When Marine Corps Sgt. Don Downer Jr. was 18 years old and stationed in Tsingtao, China, in 1948, his mother, Irene, would send him care packages, always including chocolate chip cookies and Spam.
"After 30 days on the boat ride, those cookies were just crumbs, but the Marines would gather around and wolf down those crumbs," said Downer, now a Columbia resident. "Nothing was wasted; even the dust was poured into the coffee. And, it got so I couldn't even look at the Spam."
Care packages were a morale booster for military men and women, Downer said, and he's continued his mother's tradition over the last decade. On May 19, the 88-year-old veteran prepared his 3,000th care package at his home, to ship to Capt. John Lefebvre in Afghanistan.
Downer said he began sending care packages to troops he heard from in Afghanistan and Iraq in 2009, one year after the death of his wife, Elsie. With a 100-percent success rate, Downer has shipped each package at approximately $17.35, given tax rate fluctuations, accumulating total costs of nearly $116,000 in the last nine years.
A member of Columbia's American Legion Post 300, Downer said the post has contributed many food and item donations toward his efforts.
"It's enlightening to know that one person can do so much to keep the morale of the troops," he said. "The most important item is what they put in their stomach and if you can fill it, it's very appreciative from their standpoint."
His days in China were only the beginning of his military career. After being honorably discharged in 1949 and enrolling in Rensselaer Polytechnic Institute in New York, Downer said he was called back into active duty at the start of the Korean War in 1950, when he served as the communications officer at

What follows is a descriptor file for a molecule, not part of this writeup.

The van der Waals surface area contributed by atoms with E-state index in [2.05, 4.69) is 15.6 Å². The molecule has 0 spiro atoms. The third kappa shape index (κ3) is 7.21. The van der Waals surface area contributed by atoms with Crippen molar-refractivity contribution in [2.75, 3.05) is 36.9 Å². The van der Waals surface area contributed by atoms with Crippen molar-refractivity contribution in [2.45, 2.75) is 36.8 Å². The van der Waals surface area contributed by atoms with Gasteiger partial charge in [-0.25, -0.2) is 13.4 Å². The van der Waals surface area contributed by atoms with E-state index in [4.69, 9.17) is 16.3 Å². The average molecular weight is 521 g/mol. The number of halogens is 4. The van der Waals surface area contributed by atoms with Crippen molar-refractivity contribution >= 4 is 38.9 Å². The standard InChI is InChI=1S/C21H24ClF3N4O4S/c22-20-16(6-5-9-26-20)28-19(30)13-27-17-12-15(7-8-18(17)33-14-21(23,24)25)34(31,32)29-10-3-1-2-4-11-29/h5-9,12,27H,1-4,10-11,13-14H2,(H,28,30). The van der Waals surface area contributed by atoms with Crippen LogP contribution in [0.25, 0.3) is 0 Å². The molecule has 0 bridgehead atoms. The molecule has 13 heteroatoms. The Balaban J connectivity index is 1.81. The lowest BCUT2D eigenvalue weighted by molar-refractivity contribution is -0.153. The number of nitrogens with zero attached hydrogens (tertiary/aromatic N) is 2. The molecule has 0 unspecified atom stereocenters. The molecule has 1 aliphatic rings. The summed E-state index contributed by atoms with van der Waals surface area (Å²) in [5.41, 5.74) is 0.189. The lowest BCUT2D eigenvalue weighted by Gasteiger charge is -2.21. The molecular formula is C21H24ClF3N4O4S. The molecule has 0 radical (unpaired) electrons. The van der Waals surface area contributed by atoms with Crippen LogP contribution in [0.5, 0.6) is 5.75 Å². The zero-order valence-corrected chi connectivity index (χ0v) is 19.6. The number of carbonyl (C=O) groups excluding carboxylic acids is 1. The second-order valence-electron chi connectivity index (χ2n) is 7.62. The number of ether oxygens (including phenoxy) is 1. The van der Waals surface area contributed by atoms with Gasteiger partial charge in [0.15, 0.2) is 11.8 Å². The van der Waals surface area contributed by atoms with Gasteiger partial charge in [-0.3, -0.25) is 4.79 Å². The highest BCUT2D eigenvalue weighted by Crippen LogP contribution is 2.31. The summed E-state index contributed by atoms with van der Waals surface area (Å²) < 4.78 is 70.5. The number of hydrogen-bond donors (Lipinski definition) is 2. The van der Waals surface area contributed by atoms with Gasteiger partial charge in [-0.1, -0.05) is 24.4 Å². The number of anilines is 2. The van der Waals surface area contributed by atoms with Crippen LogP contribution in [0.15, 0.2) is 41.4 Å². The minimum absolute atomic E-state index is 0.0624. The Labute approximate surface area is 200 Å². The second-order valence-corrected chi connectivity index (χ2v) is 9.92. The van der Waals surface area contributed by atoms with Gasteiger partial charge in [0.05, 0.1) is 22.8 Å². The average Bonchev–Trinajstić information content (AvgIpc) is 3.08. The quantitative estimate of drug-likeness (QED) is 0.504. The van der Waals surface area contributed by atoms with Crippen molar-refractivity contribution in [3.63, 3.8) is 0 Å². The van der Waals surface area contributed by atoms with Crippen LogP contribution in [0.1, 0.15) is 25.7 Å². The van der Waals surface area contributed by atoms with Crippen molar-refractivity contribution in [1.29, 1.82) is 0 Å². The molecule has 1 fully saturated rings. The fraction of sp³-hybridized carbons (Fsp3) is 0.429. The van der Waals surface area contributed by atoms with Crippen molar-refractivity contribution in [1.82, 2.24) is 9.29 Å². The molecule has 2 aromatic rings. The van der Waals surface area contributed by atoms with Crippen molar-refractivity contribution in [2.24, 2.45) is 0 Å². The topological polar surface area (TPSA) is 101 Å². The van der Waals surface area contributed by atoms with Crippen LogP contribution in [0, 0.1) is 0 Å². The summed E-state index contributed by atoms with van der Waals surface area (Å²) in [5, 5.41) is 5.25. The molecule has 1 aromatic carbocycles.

Two years later, Downer was honorably discharged once again, and completed his Bachelor of Science in electrical engineering. He then worked as a guided missile systems engineer at Johns Hopkins University Applied Physics Laboratory in Laurel until his retirement in 1989.
Walking into a small dining area in his home on May 19, Downer stared at a wall of shelving, which he called the commissary. Perishable and non-perishable food items were stacked along each row, ranging from jars of peanut butter and jelly and canned tuna to Oreo cookies and strawberry Twizzlers.
Downer stood over a priority mail-labeled shipping box from the U.S. Postal Service, and began to strategically fill every space with food and comfort items. His fellow members at Post 300 have supported his work, he said.
"When we were doing it ourselves, maybe one out of 20 would come back home because someone already left the territory," said post adjutant Bob Berlett, watching Downer prep the package. "When you see his procedure, it's like poetry in motion."
A signature Downer care package item is a can of Spam, Berlett said as Downer placed a hickory smoked-flavored Spam in his latest package. Other items in his 3,000th care package included recent copies of American Rifleman and ESPN magazines; foot powder; Tobasco sauce; Vienna sausage; sunflower seeds; Pop-Tarts; and Cracker Jacks.
Among the Marines, Downer said he's become known as the "Spam Czar," receiving thank-yous from military units all over the world in the form of folded American flags and plaques as well as unique items, such as an Afghan rug and embroidered silk.
"No one else has done what he has done for the men and women in uniform," said Jim Piersall, American Legion Post 300 commander. "It's wonderful."
"I'd say Don Downer is one of the most remarkable people I've ever met," added post member Christopher Bowers. "These are things you take for granted every day, yet you go certain places and these troop will not have that. Believe it or not, even if you didn't like it before, you miss it. It's definitely fulfilling."
After 15 minutes of putting the package together, Downer sealed its contents with clear duct tape. Looking back at his still-full commissary, Downer said he will strive to reach care package number 4,000 in the near future.
"The American Legion has been very generous in supporting this effort with donations and goods," he said. "I'll keep going as far as I can."